In Tennessee, Rare and Obscure Pianos

People / Places / Products / March 6, 2013

In the tiny Quaker community of Friendsville, Tenn., just south of Knoxville in Blount County, stands a warehouse, showroom and workshop that’s home to some of the most valuable and rare pianos on the planet.

Here are the obscure instruments from America’s bygone eras, built of Brazilian rosewood, Honduran mahogany and quarter-sawn oak, painted and gilt-trimmed, cleaned-up and restored, then placed on the market.

“We keep between 200 and 250 under this roof,” says 41-year-old Michael Stinnett, the owner of the Antique Piano Shop, who’s been tickling the ivories since he was three.  “They’re coming in and going out every day.”

The majority comes in to be worked on and restored, but Stinnett will buy some to repair and sell on spec if they’ve got history or were produced in limited editions.  Though he sees a couple of hundred a week, he’ll only purchase a few of them, preferring the pre-1930s models.  The hard-to-come-by Arts & Crafts piano, made of oak or walnut or mahogany, holds special appeal.

And then there are items like a special 1861 model, tailor-made to outfit the Mississippi steamboat “Mary Kean,” which was unfortunately decommissioned at the outset of the War Between the States.

The biggest sellers, though, were hand-painted from the 1900s to the 1930s, when there was an abundance of wealthy Americans, eager to turn pianos into decorative objects to match their sumptuous interiors.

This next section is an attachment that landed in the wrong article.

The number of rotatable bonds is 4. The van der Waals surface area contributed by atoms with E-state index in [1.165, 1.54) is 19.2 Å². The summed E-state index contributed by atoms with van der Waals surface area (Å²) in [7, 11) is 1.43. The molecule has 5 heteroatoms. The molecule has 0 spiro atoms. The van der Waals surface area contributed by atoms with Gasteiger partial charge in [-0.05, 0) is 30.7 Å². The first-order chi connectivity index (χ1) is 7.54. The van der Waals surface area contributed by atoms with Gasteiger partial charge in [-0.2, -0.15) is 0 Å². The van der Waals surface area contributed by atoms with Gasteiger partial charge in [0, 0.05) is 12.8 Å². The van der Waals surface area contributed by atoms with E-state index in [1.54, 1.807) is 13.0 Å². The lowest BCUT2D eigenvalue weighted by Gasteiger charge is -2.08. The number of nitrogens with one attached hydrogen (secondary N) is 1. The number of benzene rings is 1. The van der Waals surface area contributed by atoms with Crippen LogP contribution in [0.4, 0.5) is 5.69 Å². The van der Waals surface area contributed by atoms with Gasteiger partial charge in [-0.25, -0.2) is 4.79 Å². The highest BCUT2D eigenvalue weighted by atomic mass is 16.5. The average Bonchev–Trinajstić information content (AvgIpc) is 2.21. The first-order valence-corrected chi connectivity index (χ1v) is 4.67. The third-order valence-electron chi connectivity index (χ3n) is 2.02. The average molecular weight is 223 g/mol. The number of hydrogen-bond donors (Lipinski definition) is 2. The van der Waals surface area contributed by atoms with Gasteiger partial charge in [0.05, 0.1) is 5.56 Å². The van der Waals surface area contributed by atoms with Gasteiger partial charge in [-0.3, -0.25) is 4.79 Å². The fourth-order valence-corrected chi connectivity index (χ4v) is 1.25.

“There was a revival of things that had been popular three or four centuries earlier,” he says.  “You see a lot of Italian and Spanish Renaissance designs, this crazy hodge-podge of everything.

Collectors in China and the Middle East are making the big purchases these days, many as investments.  Some of the exotics – the ones sent overseas to be carved in Italy, with papers still intact – hold special appeal

“A sheik in Dubai just bought a Louis XV-style model, with elaborate white and gold paint, and cherubs all over it,” he says.

It sold in the neighborhood of $100,000.

Who knew?

For more information, go to http://www.antiquepianoshop.com

View Images:


Tags: ,



Michael Welton




Previous Post

Cultural Space for Architectural Poetry

Next Post

Aluminum Hardware from Du Verre





You might also like



0 Comment


Leave a Reply

Your email address will not be published. Required fields are marked *


More Story

Cultural Space for Architectural Poetry

“Expression: Architecture and the Arts” is a new book from Parks Books and the University of Chicago Press. Three concrete...

March 5, 2013